Leaders of the future
I’ve seen leadership change massively. Has it changed for the better? Absolutely.
We’ve gone from transactional to transformational leadership, which develops and supports others, and leaders are less afraid of sharing or letting go of power. Leaders are supporting and developing the next generation coming through. But one trap not to fall into is thinking that one single person can transform things from bad to good or good to great. We see people hailed as a transformational leader when in reality they are empowering others at all levels to act and the cumulative effect is transformation brought about over a long period, not a ‘miracle’ by one individual.
Leadership is moving from ‘the person in charge’ to being truly distributed among teams, which I think is absolutely the way that it should be. I genuinely believe future leaders need to appreciate that the knowledge is not held with them, that people coming through collectively hold far more knowledge than you or I will ever have and we need to embrace that. The leaders of the future will need to:
- Lead at system level, not just in their own environment but across health and social care and, indeed, all industries that work together to promote health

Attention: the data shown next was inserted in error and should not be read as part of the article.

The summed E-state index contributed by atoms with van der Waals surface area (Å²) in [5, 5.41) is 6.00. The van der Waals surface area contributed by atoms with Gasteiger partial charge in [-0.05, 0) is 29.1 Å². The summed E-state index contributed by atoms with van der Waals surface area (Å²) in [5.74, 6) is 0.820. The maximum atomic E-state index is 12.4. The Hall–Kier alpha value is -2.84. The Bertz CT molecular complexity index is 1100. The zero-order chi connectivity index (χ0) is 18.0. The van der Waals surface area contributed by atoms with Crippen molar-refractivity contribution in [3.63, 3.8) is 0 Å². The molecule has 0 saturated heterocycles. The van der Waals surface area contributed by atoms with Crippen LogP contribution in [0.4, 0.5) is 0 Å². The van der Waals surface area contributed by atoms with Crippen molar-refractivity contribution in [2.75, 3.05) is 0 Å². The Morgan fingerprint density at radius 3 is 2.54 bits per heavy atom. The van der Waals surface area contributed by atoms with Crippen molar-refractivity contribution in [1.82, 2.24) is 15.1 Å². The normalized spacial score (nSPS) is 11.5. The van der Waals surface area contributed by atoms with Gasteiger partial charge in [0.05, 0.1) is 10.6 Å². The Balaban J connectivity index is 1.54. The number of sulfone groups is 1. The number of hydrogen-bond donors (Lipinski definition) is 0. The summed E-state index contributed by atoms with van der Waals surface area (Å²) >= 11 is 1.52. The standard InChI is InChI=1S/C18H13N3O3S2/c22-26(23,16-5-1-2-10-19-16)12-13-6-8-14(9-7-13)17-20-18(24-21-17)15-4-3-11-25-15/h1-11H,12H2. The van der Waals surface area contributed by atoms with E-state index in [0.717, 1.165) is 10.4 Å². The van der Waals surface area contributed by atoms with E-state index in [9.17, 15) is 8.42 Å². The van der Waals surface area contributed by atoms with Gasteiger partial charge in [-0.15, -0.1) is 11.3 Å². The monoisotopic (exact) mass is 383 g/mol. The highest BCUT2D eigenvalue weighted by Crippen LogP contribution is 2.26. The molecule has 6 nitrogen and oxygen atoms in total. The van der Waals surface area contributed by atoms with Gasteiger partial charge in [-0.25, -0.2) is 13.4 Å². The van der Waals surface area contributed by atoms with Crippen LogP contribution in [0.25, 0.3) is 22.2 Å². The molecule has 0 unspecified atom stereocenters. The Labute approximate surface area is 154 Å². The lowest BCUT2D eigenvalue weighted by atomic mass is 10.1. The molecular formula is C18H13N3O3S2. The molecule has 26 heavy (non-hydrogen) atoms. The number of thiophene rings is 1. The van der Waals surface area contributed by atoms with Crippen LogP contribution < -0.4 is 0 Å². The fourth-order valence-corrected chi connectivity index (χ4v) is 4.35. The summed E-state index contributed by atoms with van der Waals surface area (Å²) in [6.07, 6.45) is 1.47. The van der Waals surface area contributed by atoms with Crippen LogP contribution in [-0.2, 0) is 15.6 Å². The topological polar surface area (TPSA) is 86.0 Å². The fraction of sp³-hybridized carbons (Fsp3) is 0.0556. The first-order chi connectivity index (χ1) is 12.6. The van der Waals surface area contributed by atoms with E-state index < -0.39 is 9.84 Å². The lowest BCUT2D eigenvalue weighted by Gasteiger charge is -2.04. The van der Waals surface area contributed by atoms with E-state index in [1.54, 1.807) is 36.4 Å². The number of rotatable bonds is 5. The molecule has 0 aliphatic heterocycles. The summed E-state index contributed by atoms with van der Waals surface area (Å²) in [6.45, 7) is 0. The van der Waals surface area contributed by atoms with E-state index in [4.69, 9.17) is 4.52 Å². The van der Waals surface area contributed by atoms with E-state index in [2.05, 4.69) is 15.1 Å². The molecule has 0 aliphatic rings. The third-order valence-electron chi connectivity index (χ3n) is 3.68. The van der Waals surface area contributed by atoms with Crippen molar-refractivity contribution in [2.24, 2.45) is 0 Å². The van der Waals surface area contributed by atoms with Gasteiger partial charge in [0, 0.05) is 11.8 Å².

- Understand and be able to work with complexity and ambiguity—health care is not a neatly packaged, small environment like it used to be
- Appreciate that knowledge is not held with them but with others and support patients to be the leaders of their own health care
There are people working in the NHS who have never known life without a mobile phone or computer. Their reality is very different to mine. I remember life without a mobile phone and certainly the stress the very first computerised patient appointment system caused in the GP surgery I was attached to.
I read recently that the power in the future is going to be held by people who can ask the right questions. We live in a data age. Data that can tell us all sorts of stuff is everywhere. Details on conditions and a wealth of statistics are all at our fingertips, so the power is going to be held by people who know what questions to ask of that data. When answers are available, they’re going to be the ones that shine.
And while we know the NHS is huge—the fifth largest employer in the world—health care is so much bigger. We’re already part of a global set of leaders, whether we realise it or not. We draw on data not just from our own environment but from what’s happening across the world on a daily basis. We’re as comfortable getting an answer from the other side of the world, from something that’s happening in Australia or in the USA, for example, as we are from getting an answer on our doorstep. This is the stuff of the future.
Everything I have learned I owe to those people who took the time to invest in me, and to support me through the hard times. Isaac Newton said: ‘If I’ve seen further than other men, it’s because I’ve stood on the shoulders of giants.’ And while I’ve got to a reasonably senior position in the NHS, in the organisation I’m working for, I absolutely know that it’s because I have stood on the shoulders of giants, especially the nurse leaders I’ve mentioned above, who have gone before me.